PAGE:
Ethics can be defined as standards that indicate how one should behave based on moral duties and virtues. As a practical matter, ethics is about how we meet the challenge of doing the right thing when that will cost more than we want to pay. One must have the ability to discern right from wrong and good from evil, and then commit to do what is right or good. Most people have convictions about what is right and wrong based on religious beliefs, cultural roots, family background, personal experiences, laws, professional norms and political habits. These are not the best values to make ethical decisions by, not because they are unimportant, but because they are not universal. There are areas where the universal value of respect for others dictates tolerance and respect for each person. The fact that everyone has a personal value system that includes opinions and beliefs about what is right and wrong does not mean that ethics is purely a personal matter.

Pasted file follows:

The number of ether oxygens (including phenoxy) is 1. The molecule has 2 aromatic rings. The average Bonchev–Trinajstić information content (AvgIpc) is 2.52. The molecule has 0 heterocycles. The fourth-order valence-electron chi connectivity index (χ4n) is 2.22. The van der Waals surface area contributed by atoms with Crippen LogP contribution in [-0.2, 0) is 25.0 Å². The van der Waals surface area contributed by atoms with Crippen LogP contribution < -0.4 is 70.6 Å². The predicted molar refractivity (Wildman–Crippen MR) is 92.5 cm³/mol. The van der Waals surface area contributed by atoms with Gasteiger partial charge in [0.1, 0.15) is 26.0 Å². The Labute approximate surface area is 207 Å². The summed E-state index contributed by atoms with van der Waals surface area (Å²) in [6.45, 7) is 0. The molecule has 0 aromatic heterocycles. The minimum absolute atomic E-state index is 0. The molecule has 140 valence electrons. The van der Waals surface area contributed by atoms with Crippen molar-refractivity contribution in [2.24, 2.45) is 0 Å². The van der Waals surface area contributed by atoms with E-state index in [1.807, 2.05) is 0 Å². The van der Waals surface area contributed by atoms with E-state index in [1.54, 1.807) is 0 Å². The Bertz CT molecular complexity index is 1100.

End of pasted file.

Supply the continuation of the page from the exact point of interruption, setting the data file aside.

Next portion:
Ethics refers to moral norms, how people should behave according to general moral principles about what is good and right. While every person must decide for himself how to regard his moral obligations, it is not correct to think that ethics is entirely personal. It is likely that personal conscience will have a wider range of values and beliefs than ethical norms. When these values add to the ethical norms there is no conflict between universal ethics and personal ethics. Unfortunately, some people seek to impose their morals on others as if they were universal ethics.
A person who believes that certain races are inferior to others and therefore that it is right to oppress or persecute those races has adopted a personal value system that is unethical. Making consistently ethical decisions...